February 27, 2010 at 10:17 PM  
Blogger Sandra Henderson said...

I grew up in Potsdam, NY and my daughter was born there. I use to live in Greenwich, my son was born in Cambridge. I love your blog! My daughter and her family live at Dippikill, above Lake George. I think of her when I read your blog. She just gave birth to my first grandchild, Ethan. I so happy for you being so young and realizing what all you have. Thanks for giving me a glimpse back to a life I use to have up North. Now it's on Cumberland Island, GA. I have chickens, garden and quilt. Wishing you much continued happiness and blessing. Sandra at

February 27, 2010 at 11:35 PM  
Anonymous Anonymous said...

Beware the sock knitters... they will draw you into an addiction you will never escape!

Have you learned about thrumming? You can take small hanks of your sheep's fleece and just knit it right along with the yarn, about every four stitches or so. The ends of each hank stick out on the inside of your sock, or mitten, or hat, creating a lovely soft and UBER WARM fuzzy lining to a warm-to-begin-with wool piece.

Thrumming is how the fisherman's wives kept their hubby's toes from getting frost bitten black. They make great boot liners too.

Here's a link to a blog with a good picture of a thrummed mitten:

It would be another way to use all that fleece right in your own back yard. Paula's right, socks are no more difficult than hats. As long as you can knit, purl, increase and decrease, you're golden. I still have the first pair of socks I ever knit... they're sitting the the mending pile waiting for a new heel.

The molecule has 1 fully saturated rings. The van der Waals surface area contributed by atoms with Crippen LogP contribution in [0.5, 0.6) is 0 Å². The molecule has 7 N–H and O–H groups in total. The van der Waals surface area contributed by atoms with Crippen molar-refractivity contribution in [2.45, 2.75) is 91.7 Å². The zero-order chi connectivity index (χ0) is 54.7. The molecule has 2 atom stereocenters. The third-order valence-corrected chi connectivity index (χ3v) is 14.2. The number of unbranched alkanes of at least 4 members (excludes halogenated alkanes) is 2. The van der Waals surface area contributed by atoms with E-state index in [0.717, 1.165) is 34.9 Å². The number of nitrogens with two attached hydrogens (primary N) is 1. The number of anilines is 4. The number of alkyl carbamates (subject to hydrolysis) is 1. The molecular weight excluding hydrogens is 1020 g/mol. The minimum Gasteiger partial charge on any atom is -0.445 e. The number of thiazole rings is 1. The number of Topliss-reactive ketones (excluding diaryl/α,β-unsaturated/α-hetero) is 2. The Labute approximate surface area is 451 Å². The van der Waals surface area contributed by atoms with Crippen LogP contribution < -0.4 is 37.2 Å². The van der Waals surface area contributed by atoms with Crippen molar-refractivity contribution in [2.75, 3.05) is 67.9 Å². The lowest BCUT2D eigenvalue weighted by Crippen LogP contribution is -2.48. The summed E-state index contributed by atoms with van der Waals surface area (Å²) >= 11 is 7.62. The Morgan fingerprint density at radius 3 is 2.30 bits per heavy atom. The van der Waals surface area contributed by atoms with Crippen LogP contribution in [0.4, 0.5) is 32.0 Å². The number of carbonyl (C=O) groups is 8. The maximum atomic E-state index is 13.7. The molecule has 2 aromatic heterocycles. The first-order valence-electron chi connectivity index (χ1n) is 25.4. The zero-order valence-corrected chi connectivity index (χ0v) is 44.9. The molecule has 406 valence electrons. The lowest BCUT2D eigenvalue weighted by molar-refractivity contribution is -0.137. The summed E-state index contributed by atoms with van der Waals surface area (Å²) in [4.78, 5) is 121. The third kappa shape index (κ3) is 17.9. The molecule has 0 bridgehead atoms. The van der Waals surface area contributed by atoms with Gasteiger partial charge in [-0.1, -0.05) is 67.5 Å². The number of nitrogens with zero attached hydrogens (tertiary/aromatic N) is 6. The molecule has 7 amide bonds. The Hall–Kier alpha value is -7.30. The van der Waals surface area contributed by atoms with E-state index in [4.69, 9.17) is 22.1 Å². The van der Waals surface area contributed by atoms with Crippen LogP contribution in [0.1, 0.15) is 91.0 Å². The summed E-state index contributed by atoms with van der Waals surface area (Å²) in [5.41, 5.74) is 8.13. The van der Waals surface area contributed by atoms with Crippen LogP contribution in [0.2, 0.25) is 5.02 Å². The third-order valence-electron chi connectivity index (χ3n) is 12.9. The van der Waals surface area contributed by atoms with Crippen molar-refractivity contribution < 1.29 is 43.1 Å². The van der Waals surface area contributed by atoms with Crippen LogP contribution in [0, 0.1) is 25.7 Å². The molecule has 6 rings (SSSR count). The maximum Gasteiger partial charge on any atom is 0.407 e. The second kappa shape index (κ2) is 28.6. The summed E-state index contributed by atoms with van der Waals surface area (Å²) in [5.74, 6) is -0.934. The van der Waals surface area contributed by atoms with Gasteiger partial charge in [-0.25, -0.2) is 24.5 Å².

February 28, 2010 at 1:00 AM  
Blogger Affi'enia said...

Mmmm wool socks! I love that fact that you're community looks out for each other. Wish it was a little more like that round here.

February 28, 2010 at 7:37 AM  
Blogger Bartleby T. Scrivener said...

I envy you! I live and work on eastern Long Island but we have a little old house in Arlington way up at the end of a dirt road on the east side of town. A lot of the woods west of us got developed since we bought the place in '94 (the land was once part of our place's farmland and pasture gone to woods) but it's still pretty and quiet and private, especially in summer when foliage hides the glimpses of other houses we now have in winter. When I'm there, usually it's Paulin's for the paper and coffee but I like to make the run out to the Wayside sometimes because it's more like the good old days in VT than Stewarts and Paulin's. Doug has invited me to join in the round table but haven't done it. Timing never works or something. That morning chat should be broadcast on VPR. Wish I were there in VT. Good luck with your writing.

February 28, 2010 at 9:31 AM  
Blogger Larry said...

That sounds like a nice area-country stores and cabins.You had one heckuva snowstorm up your way.

February 28, 2010 at 12:52 PM  
Blogger Amy said...

Laundry and wool socks make for a perfect Sunday. Snowstorms bring out the best in us, don't they?

February 28, 2010 at 3:56 PM  
Anonymous Anonymous said...

Snowstorms and wool stocks - these certainly bring out the best in people. We have had a weird combination of rain and snow in CT during the past week. Some time in front of the fire with a book will be nice. A toast to the not-so-typical young people! LOL.

February 28, 2010 at 4:52 PM